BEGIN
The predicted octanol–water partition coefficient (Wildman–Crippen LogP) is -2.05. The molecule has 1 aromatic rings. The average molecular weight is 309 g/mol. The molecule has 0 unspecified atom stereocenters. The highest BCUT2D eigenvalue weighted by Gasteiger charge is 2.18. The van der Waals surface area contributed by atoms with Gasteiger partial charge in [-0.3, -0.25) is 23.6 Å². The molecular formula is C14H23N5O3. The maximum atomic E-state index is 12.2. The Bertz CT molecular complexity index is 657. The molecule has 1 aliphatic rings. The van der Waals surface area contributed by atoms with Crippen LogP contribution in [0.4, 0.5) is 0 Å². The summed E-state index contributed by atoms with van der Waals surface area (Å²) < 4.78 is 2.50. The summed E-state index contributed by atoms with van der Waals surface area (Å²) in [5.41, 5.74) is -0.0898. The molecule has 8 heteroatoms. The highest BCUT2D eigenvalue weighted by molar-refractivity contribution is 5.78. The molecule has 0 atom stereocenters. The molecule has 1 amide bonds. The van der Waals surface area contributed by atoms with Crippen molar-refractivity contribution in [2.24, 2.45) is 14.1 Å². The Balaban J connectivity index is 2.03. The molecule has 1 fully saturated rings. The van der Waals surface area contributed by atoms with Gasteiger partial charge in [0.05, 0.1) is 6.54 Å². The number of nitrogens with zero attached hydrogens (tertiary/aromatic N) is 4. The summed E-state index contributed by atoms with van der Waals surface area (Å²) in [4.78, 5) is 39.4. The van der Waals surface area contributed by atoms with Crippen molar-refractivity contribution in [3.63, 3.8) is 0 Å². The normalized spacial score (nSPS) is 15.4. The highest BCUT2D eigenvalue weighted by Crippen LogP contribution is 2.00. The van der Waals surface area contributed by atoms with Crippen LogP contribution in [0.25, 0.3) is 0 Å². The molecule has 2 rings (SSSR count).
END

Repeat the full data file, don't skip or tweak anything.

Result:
The predicted octanol–water partition coefficient (Wildman–Crippen LogP) is -2.05. The molecule has 1 aromatic rings. The average molecular weight is 309 g/mol. The molecule has 0 unspecified atom stereocenters. The highest BCUT2D eigenvalue weighted by Gasteiger charge is 2.18. The van der Waals surface area contributed by atoms with Gasteiger partial charge in [-0.3, -0.25) is 23.6 Å². The molecular formula is C14H23N5O3. The maximum atomic E-state index is 12.2. The Bertz CT molecular complexity index is 657. The molecule has 1 aliphatic rings. The van der Waals surface area contributed by atoms with Crippen LogP contribution in [0.4, 0.5) is 0 Å². The summed E-state index contributed by atoms with van der Waals surface area (Å²) < 4.78 is 2.50. The summed E-state index contributed by atoms with van der Waals surface area (Å²) in [5.41, 5.74) is -0.0898. The molecule has 8 heteroatoms. The highest BCUT2D eigenvalue weighted by molar-refractivity contribution is 5.78. The molecule has 0 atom stereocenters. The molecule has 1 amide bonds. The van der Waals surface area contributed by atoms with Crippen molar-refractivity contribution in [2.24, 2.45) is 14.1 Å². The Balaban J connectivity index is 2.03. The molecule has 1 fully saturated rings. The van der Waals surface area contributed by atoms with Gasteiger partial charge in [0.05, 0.1) is 6.54 Å². The number of nitrogens with zero attached hydrogens (tertiary/aromatic N) is 4. The summed E-state index contributed by atoms with van der Waals surface area (Å²) in [4.78, 5) is 39.4. The van der Waals surface area contributed by atoms with Crippen molar-refractivity contribution in [3.63, 3.8) is 0 Å². The normalized spacial score (nSPS) is 15.4. The highest BCUT2D eigenvalue weighted by Crippen LogP contribution is 2.00. The van der Waals surface area contributed by atoms with Crippen LogP contribution in [0.25, 0.3) is 0 Å². The molecule has 2 rings (SSSR count).